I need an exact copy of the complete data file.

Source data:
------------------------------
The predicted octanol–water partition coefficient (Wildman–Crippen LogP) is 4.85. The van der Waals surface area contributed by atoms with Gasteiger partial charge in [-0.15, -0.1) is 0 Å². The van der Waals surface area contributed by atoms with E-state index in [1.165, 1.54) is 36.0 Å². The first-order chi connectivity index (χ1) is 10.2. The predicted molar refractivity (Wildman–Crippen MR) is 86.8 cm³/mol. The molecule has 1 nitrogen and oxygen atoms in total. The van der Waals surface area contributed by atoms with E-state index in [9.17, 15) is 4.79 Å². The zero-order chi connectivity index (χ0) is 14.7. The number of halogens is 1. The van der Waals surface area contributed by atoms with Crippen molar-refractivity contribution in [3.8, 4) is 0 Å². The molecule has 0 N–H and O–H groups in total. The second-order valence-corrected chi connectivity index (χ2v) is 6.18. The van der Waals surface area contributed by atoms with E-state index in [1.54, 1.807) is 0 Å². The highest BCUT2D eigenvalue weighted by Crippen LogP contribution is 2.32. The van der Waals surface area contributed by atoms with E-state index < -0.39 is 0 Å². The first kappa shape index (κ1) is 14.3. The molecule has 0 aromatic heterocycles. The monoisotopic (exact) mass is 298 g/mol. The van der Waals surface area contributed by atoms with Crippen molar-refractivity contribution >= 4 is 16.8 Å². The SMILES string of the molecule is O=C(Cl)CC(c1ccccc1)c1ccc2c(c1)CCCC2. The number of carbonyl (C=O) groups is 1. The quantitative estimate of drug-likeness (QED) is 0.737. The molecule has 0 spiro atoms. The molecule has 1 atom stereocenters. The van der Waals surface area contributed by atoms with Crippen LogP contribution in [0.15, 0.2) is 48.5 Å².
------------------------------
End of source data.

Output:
The predicted octanol–water partition coefficient (Wildman–Crippen LogP) is 4.85. The van der Waals surface area contributed by atoms with Gasteiger partial charge in [-0.15, -0.1) is 0 Å². The van der Waals surface area contributed by atoms with E-state index in [1.165, 1.54) is 36.0 Å². The first-order chi connectivity index (χ1) is 10.2. The predicted molar refractivity (Wildman–Crippen MR) is 86.8 cm³/mol. The molecule has 1 nitrogen and oxygen atoms in total. The van der Waals surface area contributed by atoms with E-state index in [9.17, 15) is 4.79 Å². The zero-order chi connectivity index (χ0) is 14.7. The number of halogens is 1. The van der Waals surface area contributed by atoms with Crippen molar-refractivity contribution in [3.8, 4) is 0 Å². The molecule has 0 N–H and O–H groups in total. The second-order valence-corrected chi connectivity index (χ2v) is 6.18. The van der Waals surface area contributed by atoms with E-state index in [1.54, 1.807) is 0 Å². The highest BCUT2D eigenvalue weighted by Crippen LogP contribution is 2.32. The van der Waals surface area contributed by atoms with E-state index < -0.39 is 0 Å². The first kappa shape index (κ1) is 14.3. The molecule has 0 aromatic heterocycles. The monoisotopic (exact) mass is 298 g/mol. The van der Waals surface area contributed by atoms with Crippen molar-refractivity contribution >= 4 is 16.8 Å². The SMILES string of the molecule is O=C(Cl)CC(c1ccccc1)c1ccc2c(c1)CCCC2. The number of carbonyl (C=O) groups is 1. The quantitative estimate of drug-likeness (QED) is 0.737. The molecule has 0 spiro atoms. The molecule has 1 atom stereocenters. The van der Waals surface area contributed by atoms with Crippen LogP contribution in [0.15, 0.2) is 48.5 Å².